Call 11 For Action: The Ohio Vaccine Report - Toledo News Now, Breaking News, Weather, Sports, Toledo

Call 11 For Action: The Ohio Vaccine Report

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(Toledo News Now) -

Whooping cough, rubella, mumps, measles – a laundry list of diseases no parent wants to see in a child. But physicians say they are seeing more outbreaks in the United States. In a WTOL 11 Investigation, reporter Amanda St. Hilaire looks at why these diseases are coming back and what you can do to protect your child.

WTOL also uncovers what the Ohio Department of Health and local school districts are – and are not – doing to track and eliminate the problem.

The Problem

Doctors say the diseases listed above are all vaccine-preventable. However, even if your children are considered "caught up" on immunizations, they could still be at risk.

Physicians tell us that's because vaccinations behave differently in different bodies. Sometimes, children get their shots and the immunization doesn't take. Other times, the effects of the vaccines wear off over time. When that happens, there are no warning signs. If your child is sitting next to someone who isn't vaccinated or who has a disease, there is no protection. Doctors say as more students fall behind on their vaccinations, the situation becomes more problematic – especially in schools.



The Requirements

Ohio Law says students will be excluded from school if they don't have certain immunizations before Kindergarten and Seventh Grade. Click here to read the entire statute

Parents have the option of signing philosophical or religious waivers if they are opposed to vaccinations. Doctors can also sign off on medical waivers if a child has an illness or situation that would prevent typical immunization. However, there's a sizable number of students who just aren't caught up.

Your County

The Ohio Department of Health says 11.2 percent of seventh grade students in the state do not have waivers and are not up-to-date on their vaccinations. In Lucas County, the number jumps up to 18.9 percent. 

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"The biggest risk that we have is that some of these diseases, many healthcare providers don't recognize them now," ProMedica's Dr. Jon Dvorak said. "And what happens is we discover that a little too late."

Your Schools

So what are your child's chances of getting sick? The Ohio Department of Health says it doesn't know. WTOL 11 asked for information about individual school districts. We wanted to know how many students in each building have vaccination waivers, and how many are not caught up on their immunization information. Representatives from the state tell us those records do not exist.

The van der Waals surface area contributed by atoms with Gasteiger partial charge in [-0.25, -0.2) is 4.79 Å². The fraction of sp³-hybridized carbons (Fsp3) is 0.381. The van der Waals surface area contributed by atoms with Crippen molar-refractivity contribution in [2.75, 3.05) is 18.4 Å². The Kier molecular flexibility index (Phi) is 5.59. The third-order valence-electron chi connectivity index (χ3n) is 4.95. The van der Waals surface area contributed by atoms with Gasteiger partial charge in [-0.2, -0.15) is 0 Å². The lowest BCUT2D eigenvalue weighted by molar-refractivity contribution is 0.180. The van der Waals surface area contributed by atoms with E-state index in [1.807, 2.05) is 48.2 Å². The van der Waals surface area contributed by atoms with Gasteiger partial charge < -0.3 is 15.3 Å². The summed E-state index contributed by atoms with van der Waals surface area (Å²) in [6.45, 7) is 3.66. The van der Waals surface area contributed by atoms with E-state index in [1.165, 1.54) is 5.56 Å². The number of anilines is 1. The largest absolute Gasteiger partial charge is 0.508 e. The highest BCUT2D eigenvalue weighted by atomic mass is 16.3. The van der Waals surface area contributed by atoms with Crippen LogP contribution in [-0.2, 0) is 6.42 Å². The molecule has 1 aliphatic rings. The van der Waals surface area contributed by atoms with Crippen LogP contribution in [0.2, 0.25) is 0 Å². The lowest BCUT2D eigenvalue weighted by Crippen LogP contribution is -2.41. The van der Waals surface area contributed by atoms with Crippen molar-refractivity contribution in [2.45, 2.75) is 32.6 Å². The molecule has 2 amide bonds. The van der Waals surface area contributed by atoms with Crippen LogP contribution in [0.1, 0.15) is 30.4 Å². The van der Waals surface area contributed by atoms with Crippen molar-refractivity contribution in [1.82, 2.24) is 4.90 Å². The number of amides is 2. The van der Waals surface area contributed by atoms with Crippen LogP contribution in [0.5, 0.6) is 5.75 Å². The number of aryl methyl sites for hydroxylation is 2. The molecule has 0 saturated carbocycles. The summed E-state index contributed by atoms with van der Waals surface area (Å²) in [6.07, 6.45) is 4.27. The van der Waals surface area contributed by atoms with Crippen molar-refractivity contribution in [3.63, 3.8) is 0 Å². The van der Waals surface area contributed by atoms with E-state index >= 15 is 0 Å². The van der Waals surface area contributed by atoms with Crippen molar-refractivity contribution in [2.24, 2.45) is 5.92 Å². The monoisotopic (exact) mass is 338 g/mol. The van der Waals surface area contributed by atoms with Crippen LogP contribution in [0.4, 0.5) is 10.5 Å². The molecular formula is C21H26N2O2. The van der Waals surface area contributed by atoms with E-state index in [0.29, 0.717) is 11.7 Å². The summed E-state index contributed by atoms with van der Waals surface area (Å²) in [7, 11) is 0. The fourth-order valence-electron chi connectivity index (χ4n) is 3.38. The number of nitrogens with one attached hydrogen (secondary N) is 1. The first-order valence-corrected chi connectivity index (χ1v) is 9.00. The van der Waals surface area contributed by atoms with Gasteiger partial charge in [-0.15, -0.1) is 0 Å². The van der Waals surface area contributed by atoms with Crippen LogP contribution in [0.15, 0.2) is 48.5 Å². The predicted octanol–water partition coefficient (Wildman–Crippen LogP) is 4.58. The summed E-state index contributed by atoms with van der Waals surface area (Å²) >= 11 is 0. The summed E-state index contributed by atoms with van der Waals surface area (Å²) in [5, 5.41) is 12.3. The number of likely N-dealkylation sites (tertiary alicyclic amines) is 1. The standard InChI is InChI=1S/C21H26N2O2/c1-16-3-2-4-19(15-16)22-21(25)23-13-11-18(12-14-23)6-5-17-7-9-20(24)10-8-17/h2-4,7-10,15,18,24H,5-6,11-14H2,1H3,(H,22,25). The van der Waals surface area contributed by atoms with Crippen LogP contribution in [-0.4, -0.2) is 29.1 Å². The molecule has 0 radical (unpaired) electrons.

The law requires schools to report their counts of non-vaccinated students into an online database by October 15 each year. The state says this database does not keep the information sorted by individual school district. Rather, it compresses all the information into one number for each county. State representatives say the database does not even allow them to look up which schools have submitted reports, and there is no penalty for failing to provide information in order to comply with the law.

Smiley face

WTOL continued to dig information by going directly to the school districts. We discovered the Ohio Department of Health does not require schools to keep records showing how many children in each building are not vaccinated. Some school districts voluntarily keep copies of the report they submit to the state and gave us that information, and other school districts tell us they keep their own records. [Ed Note: We've linked the records we were able to obtain at the bottom of this story.]

Some schools do not keep any such records. Toledo Public Schools is one of them. 

"They don't keep a hard copy because, as a district, what we're really interested in, what we need to know is that Johnny Jones is missing his immunizations and we're going to take care of it just at the child level," TPS Health Services Coordinator Ann Cipriani said.

Each school is subject to an audit from the state, in which someone goes through each individual child record. However, auditors are not able to hit every building every year to check for accuracy. So WTOL asked: If schools aren't required to keep records listing non-vaccinated students, how do they know how to handle outbreaks? 

"We would talk to the health department and it's through their direction if those students would be excluded from school," Cipriani said." They would provide us with that counsel. We would not make that decision on our own. We don't have that authority."

In short, the decision goes back to the same department that says it cannot pull up vaccination numbers for your child's school.

Taking Action

Several physicians we spoke with say they're in favor of stricter immunization laws that would require more frequent vaccinations with tougher record-keeping enforcement. Unless and until that happens, there are a few things you can do to protect your child.

The number one line of defense doctors recommend are booster shots. They are supplements to the original vaccines that prevent the effects from fading over time. Some boosters are required for school, but many are not.

Learn more about which booster shots physicians recommend by clicking here.

You can also find out what to do if your child's vaccine doesn't take or if it is recalled by clicking here.

Click to see immunization records for the following school districts:


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